Failure to sign Rooney 'hurts' Abramovich
IT STILL hurts Chelsea owner Roman Abramovich that in the summer of 2004 he was persuaded, primarily by the then chief executive Peter Kenyon, that Wayne Rooney was temperamentally flawed and, therefore, Chelsea should not bid for him.
It was probably already a done deal that Rooney would quit Everton for Manchester United -- although Abramovich was said to be annoyed when he then saw the teenager plunder a hat-trick on his Champions League debut against Fenerbahce.
Much of the build-up to today's monumental meeting between United and Chelsea at Old Trafford has centred on Rooney's absence but Carlo Ancelotti yesterday offered a different perspective on the champions during the past eight months.
"This season, I think, United play differently in respect of the past," the Chelsea manager said. "Last year, they had Cristiano Ronaldo as a striker and they play differently now and have improved a lot."
Improved a lot? That was a bold statement. Few regard the departure of Ronaldo as an enhancement to this United squad although, as when Ruud van Nistelrooy was sold to Real Madrid, allowing the Portuguese to flourish, there has been a liberation for certain players: primarily, but not only, Rooney.
"This year, Rooney did a fantastic job with the wingers," Ancelotti said, praising Ryan Giggs, Nani and Antonio Valencia. "A lot of matches were tactically very good. Against Milan, tactically they played very well. They don't give a lot of chances to concede. They are very compact as a team and prefer to defend well and counter. They're able to do this because the wingers are very fast," he said.
What Ancelotti likes about United, above all, is that they have an "identity", which is what he has obsessively stated he wants to create at Chelsea. That takes time, a commodity that Abramovich has not permitted previous coaches. Despite all the denials, if Ancelotti does not -- at the very least -- run United to the wire in the league and win the FA Cup then the pressure will grow.
It makes it all the more admirable that, in the face of this command to win, Ancelotti has stuck to an attacking approach -- although that is also something that Abramovich has insisted upon. Chelsea have scored more, 82 times in the league already this season in 32 matches, and conceded more than ever before in the Abramovich era. It is not, perhaps, what you might expect from a coach schooled in catenaccio.
"In Italy the team that won Serie A was not the team that scored most but the one that conceded fewest," Ancelotti said. "But here we are in England. Scoring goals is important. If you want to win you have to score.
"We want to play our football. Our football is to attack and keep control of the game. It's the most difficult game to do this. United want to do the same because they are at home. This is a fight and I think that will decide the match."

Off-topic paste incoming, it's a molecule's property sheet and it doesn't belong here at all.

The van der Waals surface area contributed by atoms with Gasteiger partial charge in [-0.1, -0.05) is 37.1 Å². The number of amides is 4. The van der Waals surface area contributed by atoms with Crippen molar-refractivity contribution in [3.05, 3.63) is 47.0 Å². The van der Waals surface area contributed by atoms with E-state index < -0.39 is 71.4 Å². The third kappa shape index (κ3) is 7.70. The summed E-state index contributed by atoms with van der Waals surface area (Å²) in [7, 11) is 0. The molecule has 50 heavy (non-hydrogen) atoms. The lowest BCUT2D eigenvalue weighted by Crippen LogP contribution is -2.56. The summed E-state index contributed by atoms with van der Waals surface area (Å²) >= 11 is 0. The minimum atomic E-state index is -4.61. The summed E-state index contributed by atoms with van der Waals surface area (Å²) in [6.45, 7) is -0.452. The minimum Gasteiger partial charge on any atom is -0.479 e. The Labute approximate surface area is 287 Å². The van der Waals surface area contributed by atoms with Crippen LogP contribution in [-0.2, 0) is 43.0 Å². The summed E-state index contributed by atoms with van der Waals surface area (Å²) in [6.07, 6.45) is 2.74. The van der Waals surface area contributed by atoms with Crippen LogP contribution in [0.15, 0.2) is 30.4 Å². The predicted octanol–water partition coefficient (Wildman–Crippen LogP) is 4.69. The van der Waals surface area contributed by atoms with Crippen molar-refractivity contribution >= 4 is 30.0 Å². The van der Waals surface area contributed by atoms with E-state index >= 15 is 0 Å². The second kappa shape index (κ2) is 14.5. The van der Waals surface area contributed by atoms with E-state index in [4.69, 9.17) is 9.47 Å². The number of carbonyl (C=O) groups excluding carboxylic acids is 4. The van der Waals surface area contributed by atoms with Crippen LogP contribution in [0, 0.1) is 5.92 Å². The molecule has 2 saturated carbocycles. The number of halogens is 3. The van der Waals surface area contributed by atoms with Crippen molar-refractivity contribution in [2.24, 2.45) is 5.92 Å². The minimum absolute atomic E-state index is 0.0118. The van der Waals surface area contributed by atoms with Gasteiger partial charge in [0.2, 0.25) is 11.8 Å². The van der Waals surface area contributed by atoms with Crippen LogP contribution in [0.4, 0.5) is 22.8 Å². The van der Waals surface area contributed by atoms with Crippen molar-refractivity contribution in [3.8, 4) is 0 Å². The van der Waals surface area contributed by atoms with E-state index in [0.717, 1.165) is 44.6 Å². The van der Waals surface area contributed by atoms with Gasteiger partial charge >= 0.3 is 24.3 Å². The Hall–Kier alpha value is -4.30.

So is he atypical to his homeland? "I don't consider myself an attacking coach," Ancelotti said. "I am Italian and the fortune of Italian football is defensive. I like defence. I like balance. I am a balanced coach. I do like to hurt the opposition.
"My aim is to attack and play football but first is balance. I don't like to concede goals or counter-attacks. The easiest way to score is on the counter. If you attack badly, you can concede to counter-attacks."
Today Ancelotti will have to get that balance right. Although he would settle for a draw, a victory would strike a deep psychological blow to United and wrestle the advantage. And so Ancelotti will start with Didier Drogba and probably Nicolas Anelka, despite racking up 12 goals in the past two league games with only one or other of the strikers playing.
"They give quality, strength, and experience," Ancelotti said while conceding they have not necessarily clicked in tandem in recent games.
"I will try to put out the team with the best players, with more quality. Drogba and Anelka have more quality and I think they did very well together."
Frank Lampard and Florent Malouda have also been impressive, with the former gaining special praise from Ancelotti -- "a very dangerous midfielder" -- who has surprised the Italian with his "timing".
Timing is everything and so to today's game. It could not be more ideally set, Rooney's injury apart, and what will be Ancelotti's message to his team? "I have experience of this game," he said in reference to his CV for the big occasions. "You have to do your best to show your quality, put it on the pitch and show personality and courage. I hope to see this."
And so, even without Rooney, does the rest of the world. (© Daily Telegraph, London)